Bridges using manual mode do not "talk" to each other as bridges using automatic mode do. Also, bridges in automatic mode can't detect the single-route forwarding mode of manual-mode bridges. Because of these incompatibilities, you should set all bridges to manual mode if one or more need to be in manual mode. This prevents two problems:

  • having no single route where there should be one

  • having duplicate "single" routes where there should be just one (this defeats the purpose of the single-route view of the network)

In the case of IBM bridges, the second problem can be caused by letting some or all bridges come up at the default (manual mode, single-route broadcast forwarding active). In simple networks where there are no parallel bridges or parallel paths, this is not a problem. In the mesh network example in Figure 1, however, it would allow as many "single" routes through the network as an all-routes broadcast frame would follow.

When parallel bridges are used in conjunction with the manual mode, configure them so that one bridge will forward single-route broadcast frames and one bridge will not. You can do this manually on one of the bridges by selecting "N" for each segment for that bridge (see Figure 5). This method is straightforward, but requires manual intervention by an administrator when single-route bridges on the network fail. As a result, the manual method does not allow designs that tolerate bridge failure.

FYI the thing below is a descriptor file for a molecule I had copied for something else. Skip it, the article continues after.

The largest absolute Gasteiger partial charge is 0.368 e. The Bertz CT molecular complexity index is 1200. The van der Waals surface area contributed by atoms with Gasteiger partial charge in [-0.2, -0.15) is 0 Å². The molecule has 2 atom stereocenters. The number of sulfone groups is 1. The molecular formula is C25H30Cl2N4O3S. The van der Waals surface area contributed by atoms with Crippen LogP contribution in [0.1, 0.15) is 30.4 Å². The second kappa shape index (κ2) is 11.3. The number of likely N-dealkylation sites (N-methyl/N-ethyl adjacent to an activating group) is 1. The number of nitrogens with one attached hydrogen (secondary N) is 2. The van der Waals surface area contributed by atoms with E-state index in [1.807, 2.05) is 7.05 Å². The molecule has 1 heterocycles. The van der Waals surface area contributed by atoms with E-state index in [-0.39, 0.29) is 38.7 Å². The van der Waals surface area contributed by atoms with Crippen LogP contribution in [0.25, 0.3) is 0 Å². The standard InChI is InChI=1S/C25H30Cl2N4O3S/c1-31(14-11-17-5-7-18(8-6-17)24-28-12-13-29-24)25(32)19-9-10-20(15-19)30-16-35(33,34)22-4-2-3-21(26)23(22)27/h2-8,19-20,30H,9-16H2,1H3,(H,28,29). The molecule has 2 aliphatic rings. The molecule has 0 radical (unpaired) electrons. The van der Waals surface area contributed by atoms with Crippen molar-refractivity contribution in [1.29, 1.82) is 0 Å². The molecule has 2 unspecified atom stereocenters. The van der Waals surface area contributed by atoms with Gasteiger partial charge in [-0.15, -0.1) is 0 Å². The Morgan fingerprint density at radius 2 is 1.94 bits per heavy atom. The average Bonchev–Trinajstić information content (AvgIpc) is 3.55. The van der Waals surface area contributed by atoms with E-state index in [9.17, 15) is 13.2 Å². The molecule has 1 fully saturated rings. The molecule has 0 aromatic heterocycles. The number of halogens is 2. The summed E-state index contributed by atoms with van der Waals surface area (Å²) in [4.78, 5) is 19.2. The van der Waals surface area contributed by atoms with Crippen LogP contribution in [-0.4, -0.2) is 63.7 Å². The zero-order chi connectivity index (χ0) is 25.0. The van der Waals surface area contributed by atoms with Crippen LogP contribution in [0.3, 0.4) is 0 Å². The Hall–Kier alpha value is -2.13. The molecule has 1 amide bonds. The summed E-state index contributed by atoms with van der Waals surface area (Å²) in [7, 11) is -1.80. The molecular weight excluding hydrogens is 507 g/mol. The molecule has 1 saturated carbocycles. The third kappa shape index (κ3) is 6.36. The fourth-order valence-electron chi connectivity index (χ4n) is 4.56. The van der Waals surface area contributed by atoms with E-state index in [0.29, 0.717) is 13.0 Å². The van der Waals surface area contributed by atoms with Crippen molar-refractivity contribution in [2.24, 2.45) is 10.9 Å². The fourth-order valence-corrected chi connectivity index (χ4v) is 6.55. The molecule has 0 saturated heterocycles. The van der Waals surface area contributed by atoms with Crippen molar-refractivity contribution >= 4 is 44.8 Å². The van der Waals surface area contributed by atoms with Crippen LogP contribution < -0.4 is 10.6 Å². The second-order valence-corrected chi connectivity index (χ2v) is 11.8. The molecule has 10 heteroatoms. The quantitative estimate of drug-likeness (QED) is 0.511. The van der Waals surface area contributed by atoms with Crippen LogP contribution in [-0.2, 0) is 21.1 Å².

Creating the Single Route Automatically

The automatic mode, or spanning-tree operation, provides a more efficient and dynamic way to use the single-route broadcast selection feature, because automatic-mode bridges will reconfigure themselves automatically when other bridges fail. By configuring source-routing bridges in this way, they can automatically create a single route through the network. As other bridges go down or come up, all bridges on the network adapt to take advantage of the best available single route. There are two main advantages to using this spanning-tree mode of operation:

  • broadcast traffic is reduced to a minimum (one frame per ring for each single-route broadcast)

  • backup routes are used when primary routes go down because of failure or network maintenance